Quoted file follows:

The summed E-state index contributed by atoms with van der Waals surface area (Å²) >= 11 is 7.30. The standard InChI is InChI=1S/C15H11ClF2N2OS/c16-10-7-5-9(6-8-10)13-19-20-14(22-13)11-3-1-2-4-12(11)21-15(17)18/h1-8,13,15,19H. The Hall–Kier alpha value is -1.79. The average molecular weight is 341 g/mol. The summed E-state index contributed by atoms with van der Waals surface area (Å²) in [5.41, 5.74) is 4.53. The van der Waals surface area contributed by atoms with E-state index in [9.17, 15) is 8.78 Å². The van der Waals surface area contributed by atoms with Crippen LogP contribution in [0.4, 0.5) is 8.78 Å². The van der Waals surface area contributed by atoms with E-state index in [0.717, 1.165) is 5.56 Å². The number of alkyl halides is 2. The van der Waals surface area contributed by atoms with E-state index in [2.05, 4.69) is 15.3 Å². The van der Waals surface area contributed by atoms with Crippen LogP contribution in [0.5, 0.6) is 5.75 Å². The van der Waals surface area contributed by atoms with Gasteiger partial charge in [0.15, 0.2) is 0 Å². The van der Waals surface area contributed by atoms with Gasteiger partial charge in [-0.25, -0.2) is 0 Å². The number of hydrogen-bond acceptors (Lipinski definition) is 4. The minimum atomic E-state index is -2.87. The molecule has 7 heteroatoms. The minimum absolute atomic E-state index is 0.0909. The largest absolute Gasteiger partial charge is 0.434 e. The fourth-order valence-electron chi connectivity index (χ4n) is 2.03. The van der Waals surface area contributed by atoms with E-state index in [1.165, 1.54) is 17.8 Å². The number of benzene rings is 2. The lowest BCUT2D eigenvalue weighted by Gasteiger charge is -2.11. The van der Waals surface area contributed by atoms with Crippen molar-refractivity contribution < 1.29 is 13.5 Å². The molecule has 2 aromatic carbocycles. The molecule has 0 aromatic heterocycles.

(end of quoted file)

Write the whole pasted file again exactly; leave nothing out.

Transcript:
The summed E-state index contributed by atoms with van der Waals surface area (Å²) >= 11 is 7.30. The standard InChI is InChI=1S/C15H11ClF2N2OS/c16-10-7-5-9(6-8-10)13-19-20-14(22-13)11-3-1-2-4-12(11)21-15(17)18/h1-8,13,15,19H. The Hall–Kier alpha value is -1.79. The average molecular weight is 341 g/mol. The summed E-state index contributed by atoms with van der Waals surface area (Å²) in [5.41, 5.74) is 4.53. The van der Waals surface area contributed by atoms with E-state index in [9.17, 15) is 8.78 Å². The van der Waals surface area contributed by atoms with Crippen LogP contribution in [0.4, 0.5) is 8.78 Å². The van der Waals surface area contributed by atoms with E-state index in [0.717, 1.165) is 5.56 Å². The number of alkyl halides is 2. The van der Waals surface area contributed by atoms with E-state index in [2.05, 4.69) is 15.3 Å². The van der Waals surface area contributed by atoms with Crippen LogP contribution in [0.5, 0.6) is 5.75 Å². The van der Waals surface area contributed by atoms with Gasteiger partial charge in [0.15, 0.2) is 0 Å². The van der Waals surface area contributed by atoms with Gasteiger partial charge in [-0.25, -0.2) is 0 Å². The number of hydrogen-bond acceptors (Lipinski definition) is 4. The minimum atomic E-state index is -2.87. The molecule has 7 heteroatoms. The minimum absolute atomic E-state index is 0.0909. The largest absolute Gasteiger partial charge is 0.434 e. The fourth-order valence-electron chi connectivity index (χ4n) is 2.03. The van der Waals surface area contributed by atoms with E-state index in [1.165, 1.54) is 17.8 Å². The number of benzene rings is 2. The lowest BCUT2D eigenvalue weighted by Gasteiger charge is -2.11. The van der Waals surface area contributed by atoms with Crippen molar-refractivity contribution < 1.29 is 13.5 Å². The molecule has 2 aromatic carbocycles. The molecule has 0 aromatic heterocycles.